Procurement Goals for Veteran-Owned Businesses. The federal government requires that at least 3% of all federal agencies’ contracting dollars go to businesses owned by service-disabled veterans, and there are also contract “set asides” for veteran-owned businesses.[5] NY State requires that at least 6% of all state contracting dollars go to businesses owned by service-disabled veterans.[6] Cities like Nashville have goals for contracting with businesses owned by service-disabled veterans, and other cities like Chicago, Miami, and San Antonio have goals for contracting with veteran-owned businesses.[7] Cities like Orlando and Las Vegas give other preferences for veteran-owned businesses in city contracting.[8] NYC currently has no mandated goal or preference in place for contracting with veteran-owned businesses.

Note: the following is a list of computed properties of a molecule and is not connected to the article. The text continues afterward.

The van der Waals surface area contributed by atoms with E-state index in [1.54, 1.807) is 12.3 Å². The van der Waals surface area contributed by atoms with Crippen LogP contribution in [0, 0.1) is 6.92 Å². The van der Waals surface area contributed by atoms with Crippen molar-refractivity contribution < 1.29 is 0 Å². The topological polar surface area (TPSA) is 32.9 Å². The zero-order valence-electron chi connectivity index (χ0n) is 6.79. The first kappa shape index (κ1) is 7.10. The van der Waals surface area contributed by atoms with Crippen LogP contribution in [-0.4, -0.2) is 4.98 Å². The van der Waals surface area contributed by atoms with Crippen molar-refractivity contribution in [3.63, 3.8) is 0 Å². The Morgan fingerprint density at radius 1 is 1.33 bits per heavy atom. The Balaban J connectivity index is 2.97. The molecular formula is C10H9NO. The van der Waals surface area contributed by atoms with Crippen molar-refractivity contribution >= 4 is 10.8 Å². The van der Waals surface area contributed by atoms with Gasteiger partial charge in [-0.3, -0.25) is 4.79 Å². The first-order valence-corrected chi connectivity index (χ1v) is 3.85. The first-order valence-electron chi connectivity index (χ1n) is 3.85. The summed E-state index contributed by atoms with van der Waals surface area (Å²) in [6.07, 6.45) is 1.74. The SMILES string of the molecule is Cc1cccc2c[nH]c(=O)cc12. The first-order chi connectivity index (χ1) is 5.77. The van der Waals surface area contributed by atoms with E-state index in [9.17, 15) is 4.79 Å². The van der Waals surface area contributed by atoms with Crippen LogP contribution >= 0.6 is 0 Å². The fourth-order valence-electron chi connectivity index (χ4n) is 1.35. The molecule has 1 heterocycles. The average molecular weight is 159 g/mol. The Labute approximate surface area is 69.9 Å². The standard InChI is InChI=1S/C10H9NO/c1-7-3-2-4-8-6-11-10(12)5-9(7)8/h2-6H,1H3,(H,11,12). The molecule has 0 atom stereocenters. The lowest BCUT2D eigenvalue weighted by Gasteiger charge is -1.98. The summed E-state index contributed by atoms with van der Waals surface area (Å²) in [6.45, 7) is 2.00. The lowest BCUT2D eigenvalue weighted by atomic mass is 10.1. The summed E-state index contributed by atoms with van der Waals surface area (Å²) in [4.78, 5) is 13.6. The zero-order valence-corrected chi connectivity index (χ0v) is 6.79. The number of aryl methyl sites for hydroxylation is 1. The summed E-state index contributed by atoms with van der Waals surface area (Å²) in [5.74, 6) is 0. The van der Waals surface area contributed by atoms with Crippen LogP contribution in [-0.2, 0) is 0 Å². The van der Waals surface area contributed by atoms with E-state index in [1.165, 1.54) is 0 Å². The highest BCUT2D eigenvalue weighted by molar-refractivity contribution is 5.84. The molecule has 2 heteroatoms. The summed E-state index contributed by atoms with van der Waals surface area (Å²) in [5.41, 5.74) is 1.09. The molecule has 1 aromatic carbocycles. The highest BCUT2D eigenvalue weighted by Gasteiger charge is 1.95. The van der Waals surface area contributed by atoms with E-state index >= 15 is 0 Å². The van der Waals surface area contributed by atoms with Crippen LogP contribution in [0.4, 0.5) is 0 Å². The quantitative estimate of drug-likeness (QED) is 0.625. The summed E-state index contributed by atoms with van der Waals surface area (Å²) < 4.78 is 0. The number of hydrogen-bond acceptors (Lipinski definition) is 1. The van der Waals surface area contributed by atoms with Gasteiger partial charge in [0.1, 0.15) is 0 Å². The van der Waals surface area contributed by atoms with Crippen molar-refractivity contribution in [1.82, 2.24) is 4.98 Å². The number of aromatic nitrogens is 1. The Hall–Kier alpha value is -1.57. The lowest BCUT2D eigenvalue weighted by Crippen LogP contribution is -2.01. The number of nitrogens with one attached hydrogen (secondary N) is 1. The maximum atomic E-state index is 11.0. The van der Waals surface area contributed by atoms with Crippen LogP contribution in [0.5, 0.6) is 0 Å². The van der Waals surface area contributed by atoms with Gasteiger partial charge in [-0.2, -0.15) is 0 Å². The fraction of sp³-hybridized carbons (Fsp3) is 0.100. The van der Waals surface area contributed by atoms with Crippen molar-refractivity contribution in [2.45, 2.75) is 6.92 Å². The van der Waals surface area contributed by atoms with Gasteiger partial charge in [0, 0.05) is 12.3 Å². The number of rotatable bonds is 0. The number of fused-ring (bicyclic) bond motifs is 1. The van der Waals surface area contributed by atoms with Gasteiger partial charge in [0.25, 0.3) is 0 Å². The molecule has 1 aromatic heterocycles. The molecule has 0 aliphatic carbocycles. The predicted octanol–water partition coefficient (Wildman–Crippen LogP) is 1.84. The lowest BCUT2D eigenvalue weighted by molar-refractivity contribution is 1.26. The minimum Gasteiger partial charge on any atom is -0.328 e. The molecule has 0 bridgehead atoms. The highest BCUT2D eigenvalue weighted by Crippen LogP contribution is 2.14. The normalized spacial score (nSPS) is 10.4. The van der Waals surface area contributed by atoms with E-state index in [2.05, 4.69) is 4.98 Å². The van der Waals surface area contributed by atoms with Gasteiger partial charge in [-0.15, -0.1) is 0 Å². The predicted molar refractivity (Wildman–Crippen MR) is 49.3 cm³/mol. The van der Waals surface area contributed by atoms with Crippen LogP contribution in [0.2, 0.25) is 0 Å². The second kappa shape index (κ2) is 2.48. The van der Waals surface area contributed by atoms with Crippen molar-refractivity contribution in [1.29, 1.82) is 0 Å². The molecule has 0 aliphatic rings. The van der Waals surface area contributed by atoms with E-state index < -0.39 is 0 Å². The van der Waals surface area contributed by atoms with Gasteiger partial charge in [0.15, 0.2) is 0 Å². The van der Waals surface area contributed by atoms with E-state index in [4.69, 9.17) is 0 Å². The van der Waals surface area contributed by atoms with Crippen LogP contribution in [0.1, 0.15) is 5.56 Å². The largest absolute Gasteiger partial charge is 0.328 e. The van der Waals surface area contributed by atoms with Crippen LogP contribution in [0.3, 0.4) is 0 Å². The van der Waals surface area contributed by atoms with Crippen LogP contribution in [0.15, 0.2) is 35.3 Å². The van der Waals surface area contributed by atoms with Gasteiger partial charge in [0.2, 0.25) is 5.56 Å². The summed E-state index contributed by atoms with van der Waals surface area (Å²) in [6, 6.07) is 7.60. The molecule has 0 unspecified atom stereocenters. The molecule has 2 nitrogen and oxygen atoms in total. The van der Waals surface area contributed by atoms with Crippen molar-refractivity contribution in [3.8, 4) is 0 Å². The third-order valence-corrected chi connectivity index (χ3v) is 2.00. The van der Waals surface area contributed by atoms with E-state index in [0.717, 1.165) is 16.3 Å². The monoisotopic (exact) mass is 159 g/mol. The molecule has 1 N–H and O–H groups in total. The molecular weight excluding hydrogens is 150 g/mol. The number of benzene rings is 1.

NYC Small Business Services (SBS) Veteran Procurement Study. Last year, $200,000 was allocated in the city budget for a study by SBS to determine the viability of procurement goals for veteran-owned businesses in NYC.[9] SBS contracted with PricewaterhouseCoopers (PwC) to conduct the study. PwC surveyed 150 veteran-owned businesses in NYC and estimated that only 15,400 veteran-owned businesses exist in NYC, an estimated 700 of which are owned by service-disabled veterans, and only 6,200 of those businesses were estimated to meet requirements for doing business with the city. The study was released in December 2014 by SBS and MOVA,[10] and concluded that a goals program for NYC government to contract with veteran-owned businesses was not recommended at that time because of the number of veteran-owned businesses was too small.[11]

Responses to the SBS Veteran Procurement Study. A hearing on the report in January 2015 included the following responses: